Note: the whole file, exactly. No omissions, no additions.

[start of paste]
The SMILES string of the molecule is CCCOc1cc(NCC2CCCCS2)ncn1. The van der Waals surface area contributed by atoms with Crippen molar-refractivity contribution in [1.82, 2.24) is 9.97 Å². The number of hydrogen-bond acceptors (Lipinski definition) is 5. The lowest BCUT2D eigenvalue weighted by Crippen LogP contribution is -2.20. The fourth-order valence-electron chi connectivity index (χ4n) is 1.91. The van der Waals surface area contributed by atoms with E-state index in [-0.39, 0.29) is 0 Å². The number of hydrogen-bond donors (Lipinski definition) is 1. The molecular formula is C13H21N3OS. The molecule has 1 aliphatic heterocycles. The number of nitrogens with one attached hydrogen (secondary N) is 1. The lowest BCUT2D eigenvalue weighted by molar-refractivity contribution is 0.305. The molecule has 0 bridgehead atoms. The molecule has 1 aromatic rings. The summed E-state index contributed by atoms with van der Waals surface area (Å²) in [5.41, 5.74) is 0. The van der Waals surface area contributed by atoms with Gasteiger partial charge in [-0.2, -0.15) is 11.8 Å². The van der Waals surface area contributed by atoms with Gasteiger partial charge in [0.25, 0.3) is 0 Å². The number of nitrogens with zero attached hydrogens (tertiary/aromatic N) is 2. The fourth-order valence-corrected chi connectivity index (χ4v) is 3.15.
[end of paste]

The SMILES string of the molecule is CCCOc1cc(NCC2CCCCS2)ncn1. The van der Waals surface area contributed by atoms with Crippen molar-refractivity contribution in [1.82, 2.24) is 9.97 Å². The number of hydrogen-bond acceptors (Lipinski definition) is 5. The lowest BCUT2D eigenvalue weighted by Crippen LogP contribution is -2.20. The fourth-order valence-electron chi connectivity index (χ4n) is 1.91. The van der Waals surface area contributed by atoms with E-state index in [-0.39, 0.29) is 0 Å². The number of hydrogen-bond donors (Lipinski definition) is 1. The molecular formula is C13H21N3OS. The molecule has 1 aliphatic heterocycles. The number of nitrogens with one attached hydrogen (secondary N) is 1. The lowest BCUT2D eigenvalue weighted by molar-refractivity contribution is 0.305. The molecule has 0 bridgehead atoms. The molecule has 1 aromatic rings. The summed E-state index contributed by atoms with van der Waals surface area (Å²) in [5.41, 5.74) is 0. The van der Waals surface area contributed by atoms with Gasteiger partial charge in [-0.2, -0.15) is 11.8 Å². The van der Waals surface area contributed by atoms with Gasteiger partial charge in [0.25, 0.3) is 0 Å². The number of nitrogens with zero attached hydrogens (tertiary/aromatic N) is 2. The fourth-order valence-corrected chi connectivity index (χ4v) is 3.15.